Renters, Beware: Condos Struggle For Approval

Renters, Beware: Condos Struggle For Approval

When you buy a condo, you pledge your apartment to the lending bank as security for the loan. That makes sense—but it means, from the bank’s point of view, that they not only need to check you out (by looking at your job, tax returns, and credit history) but that they also need to check out your condo building.

Unfortunately, whether you’re optimistic about the housing market or not, bank standards for condos just got tighter. Most lenders follow Fannie Mae/Freddie Mac guidelines, which have gotten tougher in recent weeks. Be especially sure to double-check if you’re buying in Florida or New York, two states where there were recent condo-building booms.

Here are the guidelines that your target building needs to hit:

Concentration.

For one thing, the banks want to make sure that condo buildings are full of owners rather than renters. Lynnley Browning of the New York Times notes that your condo building needs to be at least 70% sold (up from a requirement of 51% last year), with at least half the units occupied by owners, not renters. The theory is that someone who is living in a condo as their home is less likely to default on the mortgage than someone who is simply acting as a landlord. No more than 10% of the units can be owned by any one investor.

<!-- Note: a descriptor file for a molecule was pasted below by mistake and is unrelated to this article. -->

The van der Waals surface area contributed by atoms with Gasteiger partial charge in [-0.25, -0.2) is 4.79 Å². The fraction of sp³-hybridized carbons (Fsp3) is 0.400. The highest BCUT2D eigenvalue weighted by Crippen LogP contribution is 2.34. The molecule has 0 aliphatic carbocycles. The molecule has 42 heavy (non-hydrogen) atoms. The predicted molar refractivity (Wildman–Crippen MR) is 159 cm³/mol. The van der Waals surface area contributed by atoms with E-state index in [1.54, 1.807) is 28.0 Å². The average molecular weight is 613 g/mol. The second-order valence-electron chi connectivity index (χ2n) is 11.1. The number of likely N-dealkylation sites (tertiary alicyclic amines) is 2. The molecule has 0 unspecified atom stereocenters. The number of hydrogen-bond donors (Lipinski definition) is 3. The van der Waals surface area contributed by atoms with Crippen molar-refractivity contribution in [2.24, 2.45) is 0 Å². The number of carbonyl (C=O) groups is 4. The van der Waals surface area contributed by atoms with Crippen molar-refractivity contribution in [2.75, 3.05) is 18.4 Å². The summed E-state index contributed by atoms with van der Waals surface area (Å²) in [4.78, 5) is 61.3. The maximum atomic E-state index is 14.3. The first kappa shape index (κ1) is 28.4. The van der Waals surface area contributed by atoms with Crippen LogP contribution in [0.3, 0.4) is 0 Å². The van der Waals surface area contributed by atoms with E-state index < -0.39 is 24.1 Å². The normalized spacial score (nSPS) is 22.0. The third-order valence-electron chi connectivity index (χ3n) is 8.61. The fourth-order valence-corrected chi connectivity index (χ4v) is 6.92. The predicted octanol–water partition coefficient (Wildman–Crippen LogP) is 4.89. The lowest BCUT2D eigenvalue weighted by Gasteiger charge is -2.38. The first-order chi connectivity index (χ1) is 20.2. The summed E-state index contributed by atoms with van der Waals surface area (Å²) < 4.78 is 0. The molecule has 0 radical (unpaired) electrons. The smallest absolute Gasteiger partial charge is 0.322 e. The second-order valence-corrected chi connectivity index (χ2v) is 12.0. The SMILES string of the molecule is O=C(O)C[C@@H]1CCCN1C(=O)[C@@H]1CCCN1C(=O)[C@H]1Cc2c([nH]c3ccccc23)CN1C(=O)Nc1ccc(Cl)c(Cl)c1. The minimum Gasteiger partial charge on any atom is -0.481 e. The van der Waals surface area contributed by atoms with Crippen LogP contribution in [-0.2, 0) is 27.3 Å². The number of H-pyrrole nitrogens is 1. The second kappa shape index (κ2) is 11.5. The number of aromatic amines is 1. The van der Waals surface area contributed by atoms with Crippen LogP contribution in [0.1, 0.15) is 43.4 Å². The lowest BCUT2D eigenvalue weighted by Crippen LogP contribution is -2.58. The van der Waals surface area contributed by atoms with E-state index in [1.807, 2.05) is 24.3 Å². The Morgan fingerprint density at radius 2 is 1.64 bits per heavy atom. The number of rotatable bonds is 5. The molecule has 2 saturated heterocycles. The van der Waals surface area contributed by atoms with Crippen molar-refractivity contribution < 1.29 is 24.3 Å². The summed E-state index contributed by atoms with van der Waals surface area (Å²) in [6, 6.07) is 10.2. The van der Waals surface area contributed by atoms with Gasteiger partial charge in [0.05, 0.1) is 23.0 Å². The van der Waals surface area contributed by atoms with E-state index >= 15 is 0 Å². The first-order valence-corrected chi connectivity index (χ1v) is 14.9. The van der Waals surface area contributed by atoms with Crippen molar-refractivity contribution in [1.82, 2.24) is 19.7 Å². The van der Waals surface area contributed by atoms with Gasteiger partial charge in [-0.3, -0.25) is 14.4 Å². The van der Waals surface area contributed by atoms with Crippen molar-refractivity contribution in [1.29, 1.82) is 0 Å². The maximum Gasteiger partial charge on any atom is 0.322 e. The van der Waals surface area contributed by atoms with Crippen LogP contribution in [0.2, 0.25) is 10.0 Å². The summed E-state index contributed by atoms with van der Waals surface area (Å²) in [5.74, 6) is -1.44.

Timeliness.

At least 85% of the units in the condo must be up-to-date on their maintenance payments, often referred to as “common charge” payments. (Note that a “late payment” is considered 30 days or more.)

Reserves.

Condo associations must set aside 10% of their budgets for maintenance and reserves. This is the toughest provision, as some condo boards prefer not to keep funds set aside. (As one board member said to me, “I’d rather levy a special assessment if there’s an extraordinary problem and we need a new roof. With our condo board, if it’s in reserves, we spend it.”)

How do you know if your building has been approved? Every mortgage bank keeps lists. If you live in a building where there hasn’t been a sale in a while, check the latest financials to see if the reserve number is a potential stumbling block. If you then want to go ahead with your purchase, your mortgage broker or banker should be able to help move the paperwork along.

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